The Ukraine Conflict & Your Investments

If it wasn’t bad enough that the world is grappling with the current and trailing effect of Covid, we are also unfortunately witnessing the next serious conflict. Having personally experienced the Iran/Iraq war, where I sadly lost family members and even had my own brother injured on the front line, I can attest to the fact that nothing good comes from it. The sad loss of life, freedom and the aftermath of pain and suffering is real, and our hearts go out to all of those effected. 

With a hot and cold impact on the markets, I felt it appropriate to drop you a quick note purely from an investment and economics point of view so that you have some comfort, politics aside.We have been following the events to better understand the impact of this conflict so that we can best support you going forward. In short, whilst there are a number of negative factors, the ripple effect is expected to impact Europe and USA potentially more than here in Australia, where other domestic matters such as the effect of China and the election are at the forefront. 

Conspiracy theorists are speculating that this is just the first conflict, with the second being a greenlight for China to invade Taiwan. Should this occur, this will likely have a bigger impact on Australia as it is likely that USA would play a more active role. It is inevitable that there will be some type of negative impact every so often on the markets.  Many factors make the markets go up and down, with conflict being one of the things that rears its ugly head every so often. 

For us, it is a matter of understanding whether this will be a temporary matter (few months to a few years) or a structural change (a few years to 10 years+). Our approach with temporary matters is “hold steady” and if an opportunity presents itself, accumulate more of the great investments we have at lower prices, effectively buying more units along the way. However, with structural change, this requires a more defensive investing approach. At Moneyclip, we have been adding lower volatility and varying types of investments to our portfolio since mid-2018, which will ensure that we are reasonably placed for these short-term changes.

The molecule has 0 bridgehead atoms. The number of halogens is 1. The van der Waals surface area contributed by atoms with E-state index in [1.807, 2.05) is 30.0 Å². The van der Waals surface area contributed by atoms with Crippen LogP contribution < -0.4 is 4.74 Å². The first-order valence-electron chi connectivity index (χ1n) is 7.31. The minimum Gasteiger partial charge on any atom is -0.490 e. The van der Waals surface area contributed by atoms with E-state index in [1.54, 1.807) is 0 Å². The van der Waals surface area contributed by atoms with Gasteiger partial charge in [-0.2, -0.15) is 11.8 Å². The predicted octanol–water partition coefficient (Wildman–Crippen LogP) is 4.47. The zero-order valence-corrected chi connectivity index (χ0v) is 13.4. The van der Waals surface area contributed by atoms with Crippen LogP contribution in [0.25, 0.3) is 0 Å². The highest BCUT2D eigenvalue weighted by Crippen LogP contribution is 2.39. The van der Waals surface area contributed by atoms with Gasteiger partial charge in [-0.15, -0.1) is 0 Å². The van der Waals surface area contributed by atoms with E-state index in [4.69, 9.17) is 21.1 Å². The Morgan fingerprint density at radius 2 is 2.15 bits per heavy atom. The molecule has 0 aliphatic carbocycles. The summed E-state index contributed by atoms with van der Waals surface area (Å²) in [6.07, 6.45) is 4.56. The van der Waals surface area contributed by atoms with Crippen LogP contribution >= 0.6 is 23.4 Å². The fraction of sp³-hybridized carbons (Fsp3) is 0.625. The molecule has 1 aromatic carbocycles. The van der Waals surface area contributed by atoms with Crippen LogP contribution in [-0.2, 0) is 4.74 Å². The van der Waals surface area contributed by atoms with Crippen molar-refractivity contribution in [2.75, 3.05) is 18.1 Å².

It is important to understand that the market is forward looking, seeing through the current situation into the next few years at any given time. Effectively every time you buy shares, the price paid for a company is the promise of making profits in the future and is not based on what has happened in the past. Therefore, the rise and fall you experience in the market is normally due to this future expectation. 

Here are some brief points about the current conflict:

  • There is minimal direct trade with Russia, and this means that your favourite Vodka is probably the victim of boycotts. There are however plenty of other substitutes (Polish, Scandinavian and yes even from Sydney) so don’t despair!
  • NSW Government is dumping their Russian loans in protest and are boycotting other Russian items
  • Russia itself will go through tough economic sanctions with restrictions on their overseas assets, trade, flow of funds and the overnight news that they have raised their interest rates to 20% since the Rouble’s value has plummeted.
  • There will be higher oil and gas prices impacting our trading partners, with the main impact hitting Europe. Moneyclip have recently been de-risking out of the EU and will continue to do so over the course of the year.
  • Higher energy prices will fan the fire in higher inflation, though from what I am reading regarding the ripple effect, it will be less impactful in Australia – Time will tell.
  • With uncertainty we will see some more volatility in the share markets and our wealth value. The largest source of wealth in Australia is ‘the home’ so direct impact is less, although our Supers will probably be effected in the short term. Here, holding steady is key.
  • There may be some delays in businesses hiring or investing just to see what happens.
  • Reserve banks around the world may delay or reduce the potential increases of rates. Here in Australia, the first look will be August and beyond, having had 2 CPI quarters to base the decision on, and of course post the election period.
  • The winners will be our energy-based companies as they will drive higher costs for their exports, and the government will of course collect more company taxes due to these higher profits. WA/QLD and NT will probably benefit the most.
  • A decline in prices as mentioned above will give the opportunity for us to buy more of the quality investments we have at lower prices.

There is much to keep track of and of course the Moneyclip team will monitor the situation. At this time ‘holding steady’ is our approach.

If you wish to discuss anything in this regard, please don’t hesitate to contact us on or 02 9299 2292.

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